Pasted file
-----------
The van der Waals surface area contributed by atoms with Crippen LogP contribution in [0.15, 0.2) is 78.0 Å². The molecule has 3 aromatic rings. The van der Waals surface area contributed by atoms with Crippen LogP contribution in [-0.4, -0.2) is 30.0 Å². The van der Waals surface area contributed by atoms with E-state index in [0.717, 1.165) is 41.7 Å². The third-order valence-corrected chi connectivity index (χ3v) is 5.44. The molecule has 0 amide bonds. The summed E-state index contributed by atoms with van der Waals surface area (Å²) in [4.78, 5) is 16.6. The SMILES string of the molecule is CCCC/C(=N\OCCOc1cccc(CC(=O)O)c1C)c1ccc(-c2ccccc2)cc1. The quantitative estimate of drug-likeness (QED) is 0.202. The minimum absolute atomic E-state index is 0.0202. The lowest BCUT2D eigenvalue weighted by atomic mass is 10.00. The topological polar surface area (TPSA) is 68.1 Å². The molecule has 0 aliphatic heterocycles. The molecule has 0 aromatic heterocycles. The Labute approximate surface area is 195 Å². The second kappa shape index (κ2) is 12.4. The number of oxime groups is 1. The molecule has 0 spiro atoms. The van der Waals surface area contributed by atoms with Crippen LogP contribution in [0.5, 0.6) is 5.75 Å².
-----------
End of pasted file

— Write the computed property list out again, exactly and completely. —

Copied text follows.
The van der Waals surface area contributed by atoms with Crippen LogP contribution in [0.15, 0.2) is 78.0 Å². The molecule has 3 aromatic rings. The van der Waals surface area contributed by atoms with Crippen LogP contribution in [-0.4, -0.2) is 30.0 Å². The van der Waals surface area contributed by atoms with E-state index in [0.717, 1.165) is 41.7 Å². The third-order valence-corrected chi connectivity index (χ3v) is 5.44. The molecule has 0 amide bonds. The summed E-state index contributed by atoms with van der Waals surface area (Å²) in [4.78, 5) is 16.6. The SMILES string of the molecule is CCCC/C(=N\OCCOc1cccc(CC(=O)O)c1C)c1ccc(-c2ccccc2)cc1. The quantitative estimate of drug-likeness (QED) is 0.202. The minimum absolute atomic E-state index is 0.0202. The lowest BCUT2D eigenvalue weighted by atomic mass is 10.00. The topological polar surface area (TPSA) is 68.1 Å². The molecule has 0 aliphatic heterocycles. The molecule has 0 aromatic heterocycles. The Labute approximate surface area is 195 Å². The second kappa shape index (κ2) is 12.4. The number of oxime groups is 1. The molecule has 0 spiro atoms. The van der Waals surface area contributed by atoms with Crippen LogP contribution in [0.5, 0.6) is 5.75 Å².